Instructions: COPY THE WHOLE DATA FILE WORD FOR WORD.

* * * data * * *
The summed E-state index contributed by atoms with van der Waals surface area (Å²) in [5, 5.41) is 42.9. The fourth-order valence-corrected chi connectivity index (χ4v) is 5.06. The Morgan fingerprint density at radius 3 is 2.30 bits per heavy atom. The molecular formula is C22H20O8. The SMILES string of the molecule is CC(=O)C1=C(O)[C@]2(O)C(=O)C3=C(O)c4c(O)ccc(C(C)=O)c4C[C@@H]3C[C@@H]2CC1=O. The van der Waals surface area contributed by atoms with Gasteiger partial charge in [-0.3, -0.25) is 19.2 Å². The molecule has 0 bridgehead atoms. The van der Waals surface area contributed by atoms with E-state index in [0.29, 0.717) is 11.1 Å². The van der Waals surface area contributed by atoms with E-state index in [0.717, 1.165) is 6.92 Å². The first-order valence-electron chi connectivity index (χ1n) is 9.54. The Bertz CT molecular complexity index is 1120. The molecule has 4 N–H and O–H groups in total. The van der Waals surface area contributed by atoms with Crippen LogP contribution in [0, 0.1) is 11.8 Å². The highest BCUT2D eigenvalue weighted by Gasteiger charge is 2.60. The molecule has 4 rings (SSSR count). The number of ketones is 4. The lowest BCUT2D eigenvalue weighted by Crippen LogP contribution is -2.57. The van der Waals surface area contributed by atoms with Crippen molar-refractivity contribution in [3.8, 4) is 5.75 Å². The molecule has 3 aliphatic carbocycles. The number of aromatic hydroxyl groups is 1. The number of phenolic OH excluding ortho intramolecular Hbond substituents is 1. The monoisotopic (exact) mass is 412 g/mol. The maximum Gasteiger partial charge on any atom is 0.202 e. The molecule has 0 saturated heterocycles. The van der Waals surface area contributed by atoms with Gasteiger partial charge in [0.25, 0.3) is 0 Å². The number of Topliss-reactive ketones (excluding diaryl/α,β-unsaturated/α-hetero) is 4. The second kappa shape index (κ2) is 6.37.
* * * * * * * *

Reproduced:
The summed E-state index contributed by atoms with van der Waals surface area (Å²) in [5, 5.41) is 42.9. The fourth-order valence-corrected chi connectivity index (χ4v) is 5.06. The Morgan fingerprint density at radius 3 is 2.30 bits per heavy atom. The molecular formula is C22H20O8. The SMILES string of the molecule is CC(=O)C1=C(O)[C@]2(O)C(=O)C3=C(O)c4c(O)ccc(C(C)=O)c4C[C@@H]3C[C@@H]2CC1=O. The van der Waals surface area contributed by atoms with Gasteiger partial charge in [-0.3, -0.25) is 19.2 Å². The molecule has 0 bridgehead atoms. The van der Waals surface area contributed by atoms with E-state index in [0.29, 0.717) is 11.1 Å². The van der Waals surface area contributed by atoms with E-state index in [0.717, 1.165) is 6.92 Å². The first-order valence-electron chi connectivity index (χ1n) is 9.54. The Bertz CT molecular complexity index is 1120. The molecule has 4 N–H and O–H groups in total. The van der Waals surface area contributed by atoms with Crippen LogP contribution in [0, 0.1) is 11.8 Å². The highest BCUT2D eigenvalue weighted by Gasteiger charge is 2.60. The molecule has 4 rings (SSSR count). The number of ketones is 4. The lowest BCUT2D eigenvalue weighted by Crippen LogP contribution is -2.57. The van der Waals surface area contributed by atoms with Crippen molar-refractivity contribution in [3.8, 4) is 5.75 Å². The molecule has 3 aliphatic carbocycles. The number of aromatic hydroxyl groups is 1. The number of phenolic OH excluding ortho intramolecular Hbond substituents is 1. The monoisotopic (exact) mass is 412 g/mol. The maximum Gasteiger partial charge on any atom is 0.202 e. The molecule has 0 saturated heterocycles. The van der Waals surface area contributed by atoms with Gasteiger partial charge in [0.25, 0.3) is 0 Å². The number of Topliss-reactive ketones (excluding diaryl/α,β-unsaturated/α-hetero) is 4. The second kappa shape index (κ2) is 6.37.